“We have the lowest amount of vacancies we’ve had in a long time,” he said.

In a briefing to lawmakers last month, the DOE said it had seen just one-third of the number of special ed teacher vacancies this year compared with a typical year.

The DOE said it may have to submit an “emergency appropriation request” to the governor’s office to continue to fund these areas.

This is on top of an already recurring $100.2 million general fund reduction plus additional reductions ranging anywhere from 10% to 30% under a directive by the governor.

The DOE swallows up 21% of the state’s general budget. Once approved by the board, the recommended budget goes to Gov. David Ige, who is weighing whether to impose public employee cuts or furloughs. His budget is due to the state Legislature by Dec. 21. The 2021 session starts on Jan. 20.

While no decision has been made on possible furloughs — though House Finance Chair Sylvia Luke said she is inclined to protect DOE and UH from a large part of these cuts – the DOE has identified other areas to trim.

They include a reduction of more than 100 full-time positions, a reduction of $1.5 million for its Early College program, and possibly school consolidations and conversion of 12-month positions to 10-months for certain state office positions.

A Nov. 24 letter addressed to Ige, DOE superintendent Christina Kishimoto and BOE chairwoman Catherine Payne signed by more than two dozen education advocates expressed disappointment with the DOE’s preliminary plan for budget reductions.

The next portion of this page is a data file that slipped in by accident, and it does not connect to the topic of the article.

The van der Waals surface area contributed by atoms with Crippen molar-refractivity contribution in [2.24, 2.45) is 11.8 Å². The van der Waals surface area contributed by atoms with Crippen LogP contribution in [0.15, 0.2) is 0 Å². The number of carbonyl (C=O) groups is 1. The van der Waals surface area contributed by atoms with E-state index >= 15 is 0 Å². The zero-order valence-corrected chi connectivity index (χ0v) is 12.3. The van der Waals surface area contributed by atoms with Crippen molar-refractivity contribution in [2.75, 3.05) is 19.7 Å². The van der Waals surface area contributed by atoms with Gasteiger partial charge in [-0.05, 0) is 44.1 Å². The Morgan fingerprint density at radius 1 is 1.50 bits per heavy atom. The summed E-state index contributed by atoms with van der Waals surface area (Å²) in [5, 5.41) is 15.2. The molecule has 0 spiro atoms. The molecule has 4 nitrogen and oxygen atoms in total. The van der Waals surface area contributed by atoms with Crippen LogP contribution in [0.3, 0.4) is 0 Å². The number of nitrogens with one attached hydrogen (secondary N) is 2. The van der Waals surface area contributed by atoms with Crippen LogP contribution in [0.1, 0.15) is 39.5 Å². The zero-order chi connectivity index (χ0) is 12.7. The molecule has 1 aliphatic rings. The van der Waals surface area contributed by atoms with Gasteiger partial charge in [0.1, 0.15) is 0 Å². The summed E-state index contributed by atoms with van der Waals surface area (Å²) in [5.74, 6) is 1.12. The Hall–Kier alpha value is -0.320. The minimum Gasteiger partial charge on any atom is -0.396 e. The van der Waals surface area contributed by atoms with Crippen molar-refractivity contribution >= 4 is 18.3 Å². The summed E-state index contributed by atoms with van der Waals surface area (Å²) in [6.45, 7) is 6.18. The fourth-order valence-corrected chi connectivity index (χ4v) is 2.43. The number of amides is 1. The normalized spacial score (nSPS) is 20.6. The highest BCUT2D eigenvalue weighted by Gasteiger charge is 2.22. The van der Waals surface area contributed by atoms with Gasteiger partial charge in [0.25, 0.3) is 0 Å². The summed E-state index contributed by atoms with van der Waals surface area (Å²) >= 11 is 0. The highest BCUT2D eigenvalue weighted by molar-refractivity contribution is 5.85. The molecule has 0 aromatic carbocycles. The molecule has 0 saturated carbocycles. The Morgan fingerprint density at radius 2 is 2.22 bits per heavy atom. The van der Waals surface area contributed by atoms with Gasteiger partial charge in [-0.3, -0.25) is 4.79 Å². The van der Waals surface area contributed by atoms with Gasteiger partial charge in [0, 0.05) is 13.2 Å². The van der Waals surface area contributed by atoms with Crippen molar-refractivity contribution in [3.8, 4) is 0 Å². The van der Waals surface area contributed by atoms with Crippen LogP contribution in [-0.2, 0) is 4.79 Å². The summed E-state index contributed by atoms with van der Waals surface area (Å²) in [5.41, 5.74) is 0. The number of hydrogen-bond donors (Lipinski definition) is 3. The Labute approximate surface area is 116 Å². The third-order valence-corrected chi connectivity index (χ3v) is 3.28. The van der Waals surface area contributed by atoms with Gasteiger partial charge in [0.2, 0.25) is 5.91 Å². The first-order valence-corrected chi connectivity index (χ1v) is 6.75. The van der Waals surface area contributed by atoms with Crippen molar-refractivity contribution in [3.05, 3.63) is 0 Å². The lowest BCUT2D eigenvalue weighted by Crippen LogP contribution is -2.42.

The letter said the DOE needs more evidence-based practices to guide its budget framework, calling for “smart budgeting that uses a scalpel vs. a machete.”

Kaneohe Elementary School summer school classroom during COVID-19 pandemic. June 12, 2020
Hawaii’s Department of Education has proposed steep cuts to its 2021-2023 budget. Cory Lum/Civil Beat/2020

It called one DOE guiding principle to “protect our core mission of teaching and learning” broad “to the point of being useless,” saying a more effective strategy would be to target the preservation of programs like early grade literacy, middle school math, the Early College program and career and technical education.

The letter also suggested moving all non-classroom district teachers back to the classroom and converting 12-month employees to 10 months. The advocates also urged the DOE to be more “proactive” in providing direct federal support to families — that if students can’t return safely to classrooms by spring, that families receive direct financial supports to cover expenses like technology, child care and supplemental learning materials.

Former State Sen. Jill Tokuda, who headed the state education committee when the state last saw itself in an economic recession, said the DOE needs to think outside the box as far as where to cut.

“You want to keep as whole as possible dollars going to student learning and support,” she said. “There needs to be some real different thinking in the way schools and complex areas look at the delivery of education and services.”